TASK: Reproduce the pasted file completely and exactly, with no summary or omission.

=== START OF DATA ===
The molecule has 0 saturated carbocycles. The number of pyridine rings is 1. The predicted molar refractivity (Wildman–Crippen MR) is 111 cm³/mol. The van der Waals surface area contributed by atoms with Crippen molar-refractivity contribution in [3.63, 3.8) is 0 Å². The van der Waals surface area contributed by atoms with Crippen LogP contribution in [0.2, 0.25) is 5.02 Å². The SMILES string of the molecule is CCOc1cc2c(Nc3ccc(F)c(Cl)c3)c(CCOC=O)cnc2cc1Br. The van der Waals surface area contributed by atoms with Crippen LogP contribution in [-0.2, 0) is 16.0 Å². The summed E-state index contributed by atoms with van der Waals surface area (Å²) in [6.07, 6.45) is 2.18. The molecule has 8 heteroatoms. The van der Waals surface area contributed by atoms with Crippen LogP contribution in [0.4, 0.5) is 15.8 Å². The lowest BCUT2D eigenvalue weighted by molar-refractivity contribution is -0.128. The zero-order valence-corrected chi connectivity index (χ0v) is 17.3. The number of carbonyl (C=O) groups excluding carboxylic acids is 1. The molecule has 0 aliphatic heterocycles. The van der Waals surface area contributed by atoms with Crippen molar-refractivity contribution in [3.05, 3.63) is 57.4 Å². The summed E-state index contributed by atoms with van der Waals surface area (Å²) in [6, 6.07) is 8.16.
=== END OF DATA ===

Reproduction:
The molecule has 0 saturated carbocycles. The number of pyridine rings is 1. The predicted molar refractivity (Wildman–Crippen MR) is 111 cm³/mol. The van der Waals surface area contributed by atoms with Crippen molar-refractivity contribution in [3.63, 3.8) is 0 Å². The van der Waals surface area contributed by atoms with Crippen LogP contribution in [0.2, 0.25) is 5.02 Å². The SMILES string of the molecule is CCOc1cc2c(Nc3ccc(F)c(Cl)c3)c(CCOC=O)cnc2cc1Br. The van der Waals surface area contributed by atoms with Crippen LogP contribution in [-0.2, 0) is 16.0 Å². The summed E-state index contributed by atoms with van der Waals surface area (Å²) in [6.07, 6.45) is 2.18. The molecule has 8 heteroatoms. The van der Waals surface area contributed by atoms with Crippen LogP contribution in [0.4, 0.5) is 15.8 Å². The lowest BCUT2D eigenvalue weighted by molar-refractivity contribution is -0.128. The zero-order valence-corrected chi connectivity index (χ0v) is 17.3. The number of carbonyl (C=O) groups excluding carboxylic acids is 1. The molecule has 0 aliphatic heterocycles. The van der Waals surface area contributed by atoms with Crippen molar-refractivity contribution in [3.05, 3.63) is 57.4 Å². The summed E-state index contributed by atoms with van der Waals surface area (Å²) in [6, 6.07) is 8.16.